The new Micromix stereo line mixer in v3 has just one auxiliary send. If you'd ideally like to feed more than one effect from a single instance of Micromix (and don't just want to add a Remix to whatever session or Combi you're using), use a Spider Audio to split the aux send to multiple effects. You may not have individual control over each 'send', but it can be a good compromise for parallel processing.
A new test routine not previously available within Reason comes courtesy of the MClass Stereo Imager. Both its upper and lower bands have a range of mono through normal stereo to very wide stereo. Set both bands to mono, place the device at the end of the audio chain, then use the device's bypass/on switch to create an instant test for mono compatibility. Audio is heard in mono, or effectively in mono, in many environments, and it's useful to have a handle on phase issues (which can be caused by excessive use of the Stereo Imager 's extreme width settings) that can cause problems for a mix when played in mono.
If you own Propellerhead's Recycle, you may already know that some annoying clicks can be quickly removed from slices that are not quite accurate by simply adjusting the Attack and Decay parameters in the amplitude envelope. Doing so can save lots of time over doing it properly in Recycle (by moving slices markers individually). If you haven't done so and find a loop to be a bit clicky when loaded into Dr:Rex, the Attack and Decay parameters can be used to eliminate clicks without changing the character of the loop too much. Having said that, changing the character of the loop may inspire you to go further with your envelope experiments. A slightly soft attack allied to a fast decay can make a REX loop sound very different from the original audio file. Tempo-sync'd LFO effects, routed to pan or filter cutoff, can also change the feel of a REX loop immensely.
A simple way to create a fat, phasey sound in a device such as Subtractor or Malström is to enable both oscillators and detune them. Adjust the fine-tuning control in a positive direction for one oscillator and in negative values for the other. Anything up to +7/-7 sounds rich and moving, but further detuning will start to sound, well... out of tune! A similar idea could be used in Combinator, where two whole devices could be detuned against each other in the same way. Panning detuned devices can also add to the space and width of the resulting stereo image.
Reason v3's new MClass processor collection adds the kind of mastering tools that many have tried to emulate with what was previously available in Reason. Without further ado, here's a technique for creating a simple multi-band compressor (just two independent frequency bands) with MClass devices. You need a Stereo Imager and two Compressor s from the MClass family, plus a Micromix stereo line mixer. To create this ganged processor, we'll be exploiting the Stereo Imager 's 'separate output'. This device provides stereo width enhancement on two bands, separated by a simple crossover-frequency control. It's equipped with a 'separate' output, so that one band can be processed separately from the other.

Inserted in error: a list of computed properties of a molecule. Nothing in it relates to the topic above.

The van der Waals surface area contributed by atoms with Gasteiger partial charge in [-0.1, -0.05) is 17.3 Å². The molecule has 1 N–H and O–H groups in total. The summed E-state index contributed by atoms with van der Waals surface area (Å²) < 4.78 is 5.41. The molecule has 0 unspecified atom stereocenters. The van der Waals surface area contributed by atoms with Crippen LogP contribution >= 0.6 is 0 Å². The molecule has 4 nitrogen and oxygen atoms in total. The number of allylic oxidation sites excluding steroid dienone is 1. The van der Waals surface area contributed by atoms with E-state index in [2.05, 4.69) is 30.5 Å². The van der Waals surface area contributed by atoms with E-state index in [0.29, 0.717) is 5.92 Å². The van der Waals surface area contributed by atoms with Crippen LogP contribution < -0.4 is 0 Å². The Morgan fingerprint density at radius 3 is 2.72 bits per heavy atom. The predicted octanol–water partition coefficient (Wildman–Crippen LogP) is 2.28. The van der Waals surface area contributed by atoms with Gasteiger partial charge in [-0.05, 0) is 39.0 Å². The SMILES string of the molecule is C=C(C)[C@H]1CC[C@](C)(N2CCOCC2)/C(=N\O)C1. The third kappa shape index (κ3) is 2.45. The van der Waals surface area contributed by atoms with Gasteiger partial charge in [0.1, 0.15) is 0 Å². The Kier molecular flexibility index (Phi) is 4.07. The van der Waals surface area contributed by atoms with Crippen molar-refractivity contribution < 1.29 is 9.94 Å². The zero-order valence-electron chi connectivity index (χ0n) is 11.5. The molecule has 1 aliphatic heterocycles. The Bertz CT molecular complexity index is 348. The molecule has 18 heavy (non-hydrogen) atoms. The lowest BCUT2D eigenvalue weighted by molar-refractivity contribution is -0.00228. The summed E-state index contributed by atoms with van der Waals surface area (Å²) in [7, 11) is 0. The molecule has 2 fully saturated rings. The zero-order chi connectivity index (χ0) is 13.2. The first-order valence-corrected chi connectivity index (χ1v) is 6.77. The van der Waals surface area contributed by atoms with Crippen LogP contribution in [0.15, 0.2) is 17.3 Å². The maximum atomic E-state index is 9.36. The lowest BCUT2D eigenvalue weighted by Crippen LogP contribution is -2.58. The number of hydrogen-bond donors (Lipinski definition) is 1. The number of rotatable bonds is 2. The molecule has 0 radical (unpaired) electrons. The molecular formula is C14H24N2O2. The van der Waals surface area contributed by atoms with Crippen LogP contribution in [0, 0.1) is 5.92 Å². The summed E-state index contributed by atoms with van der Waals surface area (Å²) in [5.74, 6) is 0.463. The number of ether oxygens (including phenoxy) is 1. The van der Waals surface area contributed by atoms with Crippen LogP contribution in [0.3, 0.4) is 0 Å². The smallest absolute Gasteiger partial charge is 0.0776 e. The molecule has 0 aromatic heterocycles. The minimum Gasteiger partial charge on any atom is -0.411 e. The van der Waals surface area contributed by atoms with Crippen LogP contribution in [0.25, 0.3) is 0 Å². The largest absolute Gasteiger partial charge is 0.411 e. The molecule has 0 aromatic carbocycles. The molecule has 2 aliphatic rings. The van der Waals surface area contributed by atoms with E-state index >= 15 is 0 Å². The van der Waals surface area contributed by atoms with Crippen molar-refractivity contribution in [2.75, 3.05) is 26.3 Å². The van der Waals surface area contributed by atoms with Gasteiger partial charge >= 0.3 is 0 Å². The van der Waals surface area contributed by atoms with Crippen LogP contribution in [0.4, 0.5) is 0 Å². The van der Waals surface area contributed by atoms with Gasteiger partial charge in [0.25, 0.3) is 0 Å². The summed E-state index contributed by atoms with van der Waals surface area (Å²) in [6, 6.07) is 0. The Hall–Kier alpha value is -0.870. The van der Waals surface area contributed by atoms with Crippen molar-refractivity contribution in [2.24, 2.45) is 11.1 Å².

- Flip to the back panel, and route the main stereo out of the Stereo Imager to the input of one Compressor. Then route the separate out to the other Compressor 's input. It's up to you whether the separate out is switched to output the high or low band, though this choice has an impact on the next step of the technique. (The illustration above has the low band chosen, though it's not visible from the front!) While you're at the rear, route the outputs of each Compressor to an input each on the Micromix.
- Return to the front panel and enable the Stereo Imager 's 'hi' solo switch (if you've chosen the high band as your separate out, solo the 'lo' band on the front panel). Set like this, both bands have their own independent outputs, ready for compression. You might like to label your Compressor s in some useful manner — 'Low Band' and 'High Band', for example.
That's pretty much all there is to it: the Stereo Imager 's crossover-frequency control determines the frequency range of each band. If it's set full left, everything below 100Hz will be treated by the 'low band' Compressor and everything else by the 'high band'. You still have full control over the stereo image of each band.
Moving the low band's width control towards mono can give the processed audio a more focused bottom end, while the opposite (extreme width enhancement of the low-frequency range) creates a 'fuzzy' mix (low frequencies don't have much directional information and make more impact if not over-processed by stereo effects).
It would be possible to use a Spider Audio device to merge the two MClass Compressor outputs, using their output gain controls to balance the frequency bands, but the Micromix facilitates a tidier setup, complete with solo'ing and muting options that you can use while you're setting everything up.
Effect chains such as this are ideal for converting into a Combinator combi. Make this setup in Combinator to start with, or highlight all the devices and select 'Combine' from the Edit menu. The result is an instant Combinator patch.